Skipping breakfast = not too brilliant
Rampersaud’s team examined the results of 47 studies on various effects of breakfast consumption among children and adolescents (19). Interestingly, while breakfast eaters consumed more daily calories, they were less likely to be overweight. Children who consistently ate breakfast tended to have superior nutritional profiles. This concurs with a cohesive body of data indicating that adults who eat breakfast meet their daily micronutrient needs better than habitual breakfast skippers (20–22). While cognitive effects are inconsistent in well nourished children, breakfast skipping degrades mental performance in malnourished children. Overall, the evidence points to regular breakfast consumption improving cognitive function, test grades, school attendance, memory, and nutrient status. The latter effect pertains to macronutrients and essential vitamins and minerals. The impact of skipping breakfast on the intake of other functional nutrients hasn’t been studied.
In a controlled intervention trial on lean subjects, Farshchi’s team found that skipping breakfast decreased post-meal insulin sensitivity and increased LDL-cholesterol, despite a high (six-a-day) meal frequency (23). This data points to the possibility that the body is “metabolically primed” to eat a meal soon after an overnight fast.
Concurring with the above results, noted protein researcher, Donald Layman, asserted in a recent review that the most critical meal of the day is breakfast after an overnight fast (24). This is partially due to circadian protein synthesis rates being lowest at this time. He states that the anabolic impact of a meal lasts roughly 5–6 hours based on the rate of post-meal amino acid metabolism. Therefore, dietary protein should be provided at approximately five-hour intervals throughout the day. This recommendation can be challenged by the fact that other studies show longer durations of plasma glucose and amino acid elevations caused by casein or a mixed meal (25, 26). However, the latter research didn’t measure the effect of exercise on plasma amino acid flux. In the final analysis, Layman’s suggestions are a safe bet without any major convenience impingements.
In three separate controlled experiments, Benton and Parker examined the effect of breakfast versus fasting on cognition (27). In the first study, fasted subjects took significantly more time than the fed group to complete both the spatial memory task and the word recall. In the second study measuring information processing and short-term memory decay, the fasted group lacked the improvements shown in the breakfast group. In the final trial, memory and intelligence were measured. Although breakfast didn’t enhance abstract thought, it was superior to fasting for recalling a story read aloud. The researchers concluded that these trials were in agreement with a substantial body of previous research demonstrating that breakfast benefits memory.
On the observational research front, the National Weight Control Registry (NWCR) is the largest ongoing study of individuals who have successfully maintained substantial weight loss over the long term. To qualify, participants must maintain a weight loss of at least 13.6 kg (30 lbs) for at least one year. According to a formal analysis led by Wyatt (28), 2313 subjects (78 percent) ate breakfast every day. Only 114 subjects (4 percent) reported skipping breakfast. This obviously isn’t cause-and-effect data, but it shows the crucial commonalities in the habits of dieters with long-term success. Daily breakfast is clearly one of those habits. Thus, intermittent fasting human research is interesting but inconclusive.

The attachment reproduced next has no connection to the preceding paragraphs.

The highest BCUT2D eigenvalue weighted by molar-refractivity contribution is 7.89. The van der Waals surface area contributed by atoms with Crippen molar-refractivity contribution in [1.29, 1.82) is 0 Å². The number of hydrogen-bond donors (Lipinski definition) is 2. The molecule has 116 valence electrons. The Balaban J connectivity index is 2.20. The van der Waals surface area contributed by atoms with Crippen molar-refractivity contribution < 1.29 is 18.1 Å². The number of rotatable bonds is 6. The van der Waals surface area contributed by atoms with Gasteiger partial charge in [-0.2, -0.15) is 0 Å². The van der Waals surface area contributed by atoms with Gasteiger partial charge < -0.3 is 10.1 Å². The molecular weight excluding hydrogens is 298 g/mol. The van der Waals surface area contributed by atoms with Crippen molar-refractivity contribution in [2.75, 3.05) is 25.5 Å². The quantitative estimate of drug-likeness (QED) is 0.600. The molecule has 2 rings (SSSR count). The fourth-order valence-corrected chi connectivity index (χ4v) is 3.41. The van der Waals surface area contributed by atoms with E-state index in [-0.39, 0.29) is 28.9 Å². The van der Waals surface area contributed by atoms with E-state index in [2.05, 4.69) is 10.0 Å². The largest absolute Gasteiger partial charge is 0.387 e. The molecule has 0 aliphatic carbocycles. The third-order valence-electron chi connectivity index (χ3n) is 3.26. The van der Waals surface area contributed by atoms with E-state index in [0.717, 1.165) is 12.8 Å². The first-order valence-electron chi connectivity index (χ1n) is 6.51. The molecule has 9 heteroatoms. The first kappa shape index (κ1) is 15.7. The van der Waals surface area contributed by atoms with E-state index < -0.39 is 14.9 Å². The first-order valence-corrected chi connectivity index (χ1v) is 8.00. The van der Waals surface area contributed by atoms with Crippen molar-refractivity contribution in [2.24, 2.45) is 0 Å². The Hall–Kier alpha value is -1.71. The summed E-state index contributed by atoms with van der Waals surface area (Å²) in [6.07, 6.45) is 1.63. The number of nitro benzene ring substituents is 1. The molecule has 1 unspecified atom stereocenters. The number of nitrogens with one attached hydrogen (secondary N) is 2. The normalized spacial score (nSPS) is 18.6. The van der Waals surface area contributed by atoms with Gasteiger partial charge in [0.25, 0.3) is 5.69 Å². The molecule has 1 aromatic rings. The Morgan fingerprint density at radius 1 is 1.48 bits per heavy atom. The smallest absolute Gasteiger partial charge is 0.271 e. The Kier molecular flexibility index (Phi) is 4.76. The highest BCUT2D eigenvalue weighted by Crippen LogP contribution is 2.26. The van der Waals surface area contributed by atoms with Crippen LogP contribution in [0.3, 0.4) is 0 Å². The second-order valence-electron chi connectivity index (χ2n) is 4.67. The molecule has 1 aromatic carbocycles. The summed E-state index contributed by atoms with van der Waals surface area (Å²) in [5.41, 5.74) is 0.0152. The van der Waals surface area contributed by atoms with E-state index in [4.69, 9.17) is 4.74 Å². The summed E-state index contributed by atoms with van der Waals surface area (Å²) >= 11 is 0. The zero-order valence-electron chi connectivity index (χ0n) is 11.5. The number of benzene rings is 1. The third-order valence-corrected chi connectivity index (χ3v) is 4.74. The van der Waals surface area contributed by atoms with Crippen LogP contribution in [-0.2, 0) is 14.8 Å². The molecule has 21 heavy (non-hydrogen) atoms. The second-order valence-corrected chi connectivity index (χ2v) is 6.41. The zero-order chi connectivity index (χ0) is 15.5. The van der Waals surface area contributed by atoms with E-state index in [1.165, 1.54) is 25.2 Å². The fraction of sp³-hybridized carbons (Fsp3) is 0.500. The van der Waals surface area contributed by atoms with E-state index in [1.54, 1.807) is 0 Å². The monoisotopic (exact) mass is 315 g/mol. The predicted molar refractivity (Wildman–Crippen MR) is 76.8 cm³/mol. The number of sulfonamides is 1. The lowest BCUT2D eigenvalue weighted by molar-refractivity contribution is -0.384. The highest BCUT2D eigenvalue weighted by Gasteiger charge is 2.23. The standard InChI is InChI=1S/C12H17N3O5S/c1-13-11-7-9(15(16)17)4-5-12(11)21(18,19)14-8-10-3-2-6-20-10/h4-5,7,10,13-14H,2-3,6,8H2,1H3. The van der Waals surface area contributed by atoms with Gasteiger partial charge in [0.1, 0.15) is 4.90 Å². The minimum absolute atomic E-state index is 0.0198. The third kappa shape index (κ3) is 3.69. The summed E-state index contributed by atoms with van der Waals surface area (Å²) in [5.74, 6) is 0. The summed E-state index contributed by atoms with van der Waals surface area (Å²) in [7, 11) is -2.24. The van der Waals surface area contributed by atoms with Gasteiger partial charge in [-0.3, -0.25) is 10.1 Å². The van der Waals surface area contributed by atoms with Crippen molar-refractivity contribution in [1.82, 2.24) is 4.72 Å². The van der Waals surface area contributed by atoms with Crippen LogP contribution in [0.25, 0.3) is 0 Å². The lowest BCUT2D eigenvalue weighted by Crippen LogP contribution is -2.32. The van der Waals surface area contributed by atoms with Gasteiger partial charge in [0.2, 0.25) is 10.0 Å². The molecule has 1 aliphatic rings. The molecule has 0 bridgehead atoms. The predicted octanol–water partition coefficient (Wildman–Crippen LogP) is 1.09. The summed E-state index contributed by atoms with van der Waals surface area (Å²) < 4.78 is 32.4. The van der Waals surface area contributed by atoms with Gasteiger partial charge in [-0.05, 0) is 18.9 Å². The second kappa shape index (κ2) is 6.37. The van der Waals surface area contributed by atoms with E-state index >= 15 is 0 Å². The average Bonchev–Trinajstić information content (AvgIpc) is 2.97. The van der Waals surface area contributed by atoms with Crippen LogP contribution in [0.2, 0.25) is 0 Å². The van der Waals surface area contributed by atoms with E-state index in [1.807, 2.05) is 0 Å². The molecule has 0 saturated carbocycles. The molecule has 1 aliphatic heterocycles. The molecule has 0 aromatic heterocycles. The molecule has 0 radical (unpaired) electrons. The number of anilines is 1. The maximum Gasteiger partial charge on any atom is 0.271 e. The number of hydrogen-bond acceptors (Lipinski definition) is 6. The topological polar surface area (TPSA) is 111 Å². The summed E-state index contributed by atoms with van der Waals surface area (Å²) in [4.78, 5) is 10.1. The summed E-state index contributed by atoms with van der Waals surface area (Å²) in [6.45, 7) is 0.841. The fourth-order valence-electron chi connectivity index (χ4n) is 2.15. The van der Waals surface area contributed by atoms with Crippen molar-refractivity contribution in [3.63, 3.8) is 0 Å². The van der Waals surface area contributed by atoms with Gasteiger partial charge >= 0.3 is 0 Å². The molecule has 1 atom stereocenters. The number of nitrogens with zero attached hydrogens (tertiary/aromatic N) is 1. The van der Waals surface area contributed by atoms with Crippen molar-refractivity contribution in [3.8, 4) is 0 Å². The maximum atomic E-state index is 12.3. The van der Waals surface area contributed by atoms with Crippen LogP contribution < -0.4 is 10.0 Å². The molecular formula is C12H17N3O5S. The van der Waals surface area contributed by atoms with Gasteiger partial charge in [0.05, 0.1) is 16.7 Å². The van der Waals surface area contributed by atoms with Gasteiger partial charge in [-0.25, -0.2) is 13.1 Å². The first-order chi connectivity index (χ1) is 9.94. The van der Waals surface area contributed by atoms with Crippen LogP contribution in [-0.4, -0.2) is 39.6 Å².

Alternate day fasting
Intermittent fasting (IF) can be any number of variations of feed/fast intervals. Alternate day fasting (ADF) is simply defined by its name. As of this writing, the human literature on ADF contains three human trials conducted within the last two years (18, 29, 30). Control groups were absent in all of those studies. As such, no comparative conclusions can be drawn between ADF and linear caloric intake. Animal research has shown promise for the health effects of ADF. However, human research hasn’t quite lived up to the luck of rats. Nevertheless, the data still provides food for thought and further investigation.
Heilbronn’s team put non-obese men and women on an ADF for a total of 22 days (29). Subjects lost an average of 2.1 kg total body weight despite instructions to eat double their typical day’s intake every other day. Men maintained normal glucose metabolism and improved insulin response. Impaired glucose tolerance occurred in women by the end of the trial. Although a trend toward increases in resistance to stress occurred in the study, both men and women showed no changes in gene expression involved with fatty acid oxidation.
In another 22-day ADF study led by Heilbronn, non-obese subjects lost an average of 2.5 percent of initial body weight (18). Positive markers of ADF included a decrease in fasting insulin levels and respiratory quotient, indicating an average fat oxidation increase of roughly 15g per day. Negative markers include an increase in hunger on the first fasting day, a condition that remained elevated for the duration of the trial.